The clown and the crime fighter: At a Barnes & Noble near Joseph DeAngelo's home, Patton Oswalt discusses late wife's book on the Golden State Killer

“Technically this is his Barnes & Noble.”

It takes a second for the woman’s comment to sink in but, yes, if one could imagine the Golden State Killer as a literary sort, then this Citrus Heights bookstore was likely where he wandered in search of, oh who knows, murder mysteries and true crime thrillers.

It’s Wednesday night and we’re here at the bookstore off of Sunrise Boulevard for the latter—specifically to hear comedian Patton Oswalt, along with Billy Jensen and Paul Haynes, discuss I’ll Be Gone in the Dark. The nonfiction book, written by Oswalt’s late wife Michelle McNamara, is a deep dive into the story of the East Area Rapist, the serial sexual assaulter and murderer McNamara renamed the Golden State Killer. Published nearly two years after the writer’s 2016 death, its February release eerily dovetailed with the April 25 capture of Joseph DeAngelo.

Oswalt, along with Jensen and Haynes, the journalist and researcher respectively who worked with McNamara on her book and finished it posthumousely, have gathered to discuss the writer’s work and the case.

The evening starts off a bit rough—one can’t really blame Barnes & Noble staff for being somewhat unprepared in the face of 400 visitors, multiple local TV news cameras and an HBO film crew. The place is a claustrophobic maze of shelves and towering books, nervous security guards and people jostling for a better view. Before the event starts, some pass time taking selfies (because nothing says “we got the murderer” like a duck-lipped pout), others put their phones to better use, stacking them atop books to record. Later, some of those craning necks will realize it’s smarter to watch through these tiny viewfinders instead of standing, tippy-toed, peering over heads and bookcases. Blessed are those who arrived as early as 11 a.m to snag a sightline-worthy seat.

Once it starts, the trio patiently address theories and answer questions from various attendees, including McNamara fans, GSK survivors, shocked DeAngelo neighbors and scores of “murderinos” a.k.a. My Favorite Murder podcast enthusiasts who cheer, loudly, every time Paul Holes, the hunky, retired Contra Costa County investigator, is mentioned.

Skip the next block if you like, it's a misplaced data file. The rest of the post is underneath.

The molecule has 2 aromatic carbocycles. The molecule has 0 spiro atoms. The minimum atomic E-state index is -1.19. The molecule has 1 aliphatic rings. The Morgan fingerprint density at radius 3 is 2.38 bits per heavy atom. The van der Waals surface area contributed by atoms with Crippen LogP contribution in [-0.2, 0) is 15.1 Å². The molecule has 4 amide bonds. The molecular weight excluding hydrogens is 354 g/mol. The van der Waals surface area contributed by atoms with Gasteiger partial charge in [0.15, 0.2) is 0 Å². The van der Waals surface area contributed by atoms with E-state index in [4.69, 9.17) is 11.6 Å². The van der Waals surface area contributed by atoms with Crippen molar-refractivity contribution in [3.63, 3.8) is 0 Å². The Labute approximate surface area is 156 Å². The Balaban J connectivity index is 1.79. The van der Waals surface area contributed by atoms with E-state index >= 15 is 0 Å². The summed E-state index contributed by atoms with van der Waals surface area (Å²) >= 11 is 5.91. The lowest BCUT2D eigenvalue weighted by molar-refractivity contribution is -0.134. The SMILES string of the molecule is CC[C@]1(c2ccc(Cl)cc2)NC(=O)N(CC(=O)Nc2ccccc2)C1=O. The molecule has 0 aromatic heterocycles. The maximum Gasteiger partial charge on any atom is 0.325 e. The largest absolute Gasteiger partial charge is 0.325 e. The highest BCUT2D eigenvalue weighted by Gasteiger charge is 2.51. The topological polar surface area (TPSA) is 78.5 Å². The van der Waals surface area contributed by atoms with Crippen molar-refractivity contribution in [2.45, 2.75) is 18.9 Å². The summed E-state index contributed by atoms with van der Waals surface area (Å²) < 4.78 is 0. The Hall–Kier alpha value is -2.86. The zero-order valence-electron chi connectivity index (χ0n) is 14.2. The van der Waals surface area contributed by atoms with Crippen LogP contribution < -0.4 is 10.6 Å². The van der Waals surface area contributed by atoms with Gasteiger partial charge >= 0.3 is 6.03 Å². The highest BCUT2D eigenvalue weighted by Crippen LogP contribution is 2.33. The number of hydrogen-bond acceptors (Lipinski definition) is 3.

Holes is famous for tirelessly pursuing the GSK case, even post-retirement, but here everyone seems to just be #hotforholes, which given the scope of DeAngelo’s alleged crimes, feels somewhat distasteful.

Still, Oswalt plays along, occasionally dropping Holes’ name to get the crowd pumped and, honestly, his ability to lighten the moment, however grim, tense or awkward, is welcome. To wit: responding to a man who wondered why the GSK didn’t target his father, who’d dared to criticize the GSK at a public town hall meeting: “Sorry your dad wasn’t killed.”

One particularly tense moment comes near the end of the hour-long session when a woman who says her father was murdered by the GSK, questions what she sees as inaccuracies in I’ll Be Gone in the Dark.

McNamara, she complained, never contacted her for an interview.

Jensen handles the reproach deftly, asking her to put McNamara’s legacy into perspective.

“You’ve got to remember Michelle died before she got the chance to finish this book,” Jensen says. “It [represents] her first and second drafts.”

Throughout, the three are quick to keep the spotlight on McNamara, pointing out time and time again that they didn’t finish writing McNamara’s book, but rather tied up loose ends.

We didn’t change a single word,” Jensen says.

Near the end of the session, Oswalt, who’s been asked repeatedly to imagine what McNamara would have thought in the wake of DeAngelo’s arrest, draws a respectful, cautious line.

Michelle McNamara, he stresses, put in years of exhaustive research and writing. He can’t necessarily imagine what she’d feel (though he does speculate she’d likely have booked a stay at a local Airbnb in order to attend every court hearing) and it’s tough, he says, trying to answer questions on her behalf.

I’m just a clown speaking on behalf of a crime fighter,” he says.